The Style

Hibino Raifu Kaiso says that Shinto Ryu begins with reverence and concentration (rei), and ends with a profound felling of gratitude.

It is based os the principles of Kenjutsu, IaiDo and of katas from the former style of Bujutsu (Koryu Bujutsu), valuing respect, the domain od the sword (katana), the posture and the correct movimentation , weather standing or sitting.

It’s training, performed with the sword, promotes also a better concentration, attention and memory, besides training the body, cultivating the Ki (Vital Energy), lapidating and forming the caracter.

According to the founder, Hibino Raifu, cultivating someone’s caracter allowds it to live in condition of Ryoofuu meigetsu (smooth breeze and clear moon, that represent the serenity of the spirit free of turbidity), even if it is exposed to the storms of life and to the tremors of the sky and earth. This is the true essence of Shinto Ryu Budo.

The ways of Shinto Ryu Budo are: Kenbu-Do, Shibu-Do, Iai_Do, Iai-Battô-Jutsu and Gin-ei (poem and song).



The demonstration of this Martial Art as a Warrior Dance presentes the sword unsheathed, accompanied by the japanese song Gin-ei. This dance was organized and grouped in katas, presented to the world in the Meiji Era in the year 23 (1890) by the founder of the style Shinto Ryu, Hibino Raifu. In Japan, Hibino was considered the father of mothern Kenbu.

In Shinto Ryu style, the Kenbu-Do was assembled based on the Kenjutsu and the traditional Iai from Japan, increasing principles of jujutsu and karate, as well as elements of the Mai dance of Buyou. Therefore, in each detail of the movements of arms and legs, the base of the essence of Martial Arts is presented.

The practitioners of Shinto Ryu don’t  spare efforts to present in the dance the comprehension of the poem of Gin-ei, and to show in it the grandiosity, the elegance and the caracter of the work.

In Shinto Ryu, the Kenbu-Do was presented in 1890 as Kenbujutsu, that is, kenbu as the kanji of dance. As the Martial caracter of the dance wasn’t understood, in 1906, the kanji was changed.

It is a Dance that representes moments of the history, the warriors from Japan and their sagas. The aesthetics of this technique, the feeling that the drama due to the action in the katas transmit take the practitioner, gradually, to understand the Bushido and to begin using it in it’s life. In addition to the Iaito, or the especial praticing sword, the Fan is used.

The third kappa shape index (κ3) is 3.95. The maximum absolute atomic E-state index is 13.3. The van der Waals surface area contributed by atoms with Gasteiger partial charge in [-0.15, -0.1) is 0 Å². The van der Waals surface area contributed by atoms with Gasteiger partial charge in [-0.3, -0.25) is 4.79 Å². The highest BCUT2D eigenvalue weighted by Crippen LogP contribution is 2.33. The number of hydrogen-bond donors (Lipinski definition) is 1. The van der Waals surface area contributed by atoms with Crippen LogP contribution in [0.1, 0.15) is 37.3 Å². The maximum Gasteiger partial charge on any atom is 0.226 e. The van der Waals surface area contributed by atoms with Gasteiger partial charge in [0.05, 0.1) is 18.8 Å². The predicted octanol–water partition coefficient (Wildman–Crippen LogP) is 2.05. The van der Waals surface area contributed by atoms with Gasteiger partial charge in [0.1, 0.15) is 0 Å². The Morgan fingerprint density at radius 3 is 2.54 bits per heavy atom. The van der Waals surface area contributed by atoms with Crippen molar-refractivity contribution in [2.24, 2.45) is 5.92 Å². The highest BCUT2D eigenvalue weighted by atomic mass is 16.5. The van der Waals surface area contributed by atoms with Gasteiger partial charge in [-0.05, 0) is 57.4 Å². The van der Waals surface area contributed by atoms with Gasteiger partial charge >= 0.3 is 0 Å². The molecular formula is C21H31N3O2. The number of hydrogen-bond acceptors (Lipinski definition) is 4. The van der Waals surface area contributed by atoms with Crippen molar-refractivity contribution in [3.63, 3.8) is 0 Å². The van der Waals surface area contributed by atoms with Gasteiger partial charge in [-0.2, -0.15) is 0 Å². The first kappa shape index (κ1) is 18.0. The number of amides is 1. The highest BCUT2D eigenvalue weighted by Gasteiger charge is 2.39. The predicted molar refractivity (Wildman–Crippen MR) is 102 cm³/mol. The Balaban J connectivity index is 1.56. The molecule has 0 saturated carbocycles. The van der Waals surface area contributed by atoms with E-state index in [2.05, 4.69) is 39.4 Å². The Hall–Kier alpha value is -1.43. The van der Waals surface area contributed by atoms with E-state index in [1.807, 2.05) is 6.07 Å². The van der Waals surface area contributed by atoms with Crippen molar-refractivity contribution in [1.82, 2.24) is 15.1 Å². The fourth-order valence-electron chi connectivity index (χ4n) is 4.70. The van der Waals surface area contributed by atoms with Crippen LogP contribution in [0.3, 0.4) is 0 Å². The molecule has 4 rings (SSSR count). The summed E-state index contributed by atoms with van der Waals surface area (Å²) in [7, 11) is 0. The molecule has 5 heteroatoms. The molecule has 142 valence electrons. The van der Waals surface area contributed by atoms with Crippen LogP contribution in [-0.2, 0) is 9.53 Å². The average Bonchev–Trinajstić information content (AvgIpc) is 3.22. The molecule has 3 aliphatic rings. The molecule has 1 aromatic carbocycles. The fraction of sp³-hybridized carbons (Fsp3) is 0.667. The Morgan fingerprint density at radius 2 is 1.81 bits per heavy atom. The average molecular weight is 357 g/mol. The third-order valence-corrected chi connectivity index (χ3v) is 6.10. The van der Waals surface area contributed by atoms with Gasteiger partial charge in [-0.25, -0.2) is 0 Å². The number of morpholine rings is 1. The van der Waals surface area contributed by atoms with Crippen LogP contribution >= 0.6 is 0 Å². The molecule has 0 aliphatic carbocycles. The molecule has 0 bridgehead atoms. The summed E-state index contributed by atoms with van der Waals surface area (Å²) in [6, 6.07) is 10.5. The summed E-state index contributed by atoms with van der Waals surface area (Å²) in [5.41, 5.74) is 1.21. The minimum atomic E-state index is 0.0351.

It is the dance that uses one or two fans, followed by the Gin-ei music. It differs from the usual japanese dance for having a characteristic movement of the Martial Art basis, the Taisabaki. Utilizes the fan, which symbolizes the sword or another weapon adequate to the Martial Art. The Shibu-Do are martial poems, chants and dances with the intention of the exaltation of the spirit of the sword. May be individual or collective, they bring out the tradition of the martial arts and, with it, the transmission of the knowledge from the warriors.

¨The fire heats,

but the light of the Buda

heats the fire¨.


Iai Do

The internal sword. Here, the concept of Shinto as spiritual sword is laboured, and the student starts dealing with it´s internal enemies and overcoming them. These enemies are those who separate him from his own center and from the harmony with it´s surroundings, the ones who anule his capacity of discerning and molding his decisions. Iai Do seeks for the physical and spiritual improvement of the students. It is a practice to lapidate the spirit, and the training has the application of this knowledge in daily life as goal, which can be used in any acting ambit. All the gestures and movements of Iai Do are destined to exercise and develop discernment, imagination, attention, memory, and the consciousness of the center in the present moment; the control of the body with a lucid and objective mind that domains the fluctuations of the desires, the fear, the anxiety in view of the result. This way, an immediate adaptation towards the unusual is created, keeping itself serene, which will allow to make an instantaneous evaluation for each moment or circumstance. The behavior is of maximum respect and courtesy in all circumstances. It is a martial philosophy, a life philosophy.



Using the katas from Shinto Ryu Iai Do, in this modality, the accurate and perfect cut is trained. To do so, the makiwara (a mat of rice straw prepared for this purpose) is used, with the cutting sword. We aim, in training, the development of Shinken (interior sword), in other words, Katsujinken (sword that brings life), which is the manifestation of the will through discipline in a cerimonial way. Iai Do aims for transparency, in other words, the fight against the illusions of the mind, our internal enemies. As for Battô, it aims for the excellence of the technique, the use of the sword against exterior enemies. According to this thinking, in training, in spite of using the sword and material body, the practitioner would be training the ability of the internal fight. The program includes Omote no Kata, Ura no Kata, Tameshigiri and Kumitachi.




The practitioner trains to comprehend the poem of Gin-Ei and sing it the specific way to accompany the demonstration of Shinto Ryu Budo. With the practice, the student acquires experience, being able to maintain a correct posture. It will allow his voice to be expressed, through singing, the spirit and the message of the represented piece.

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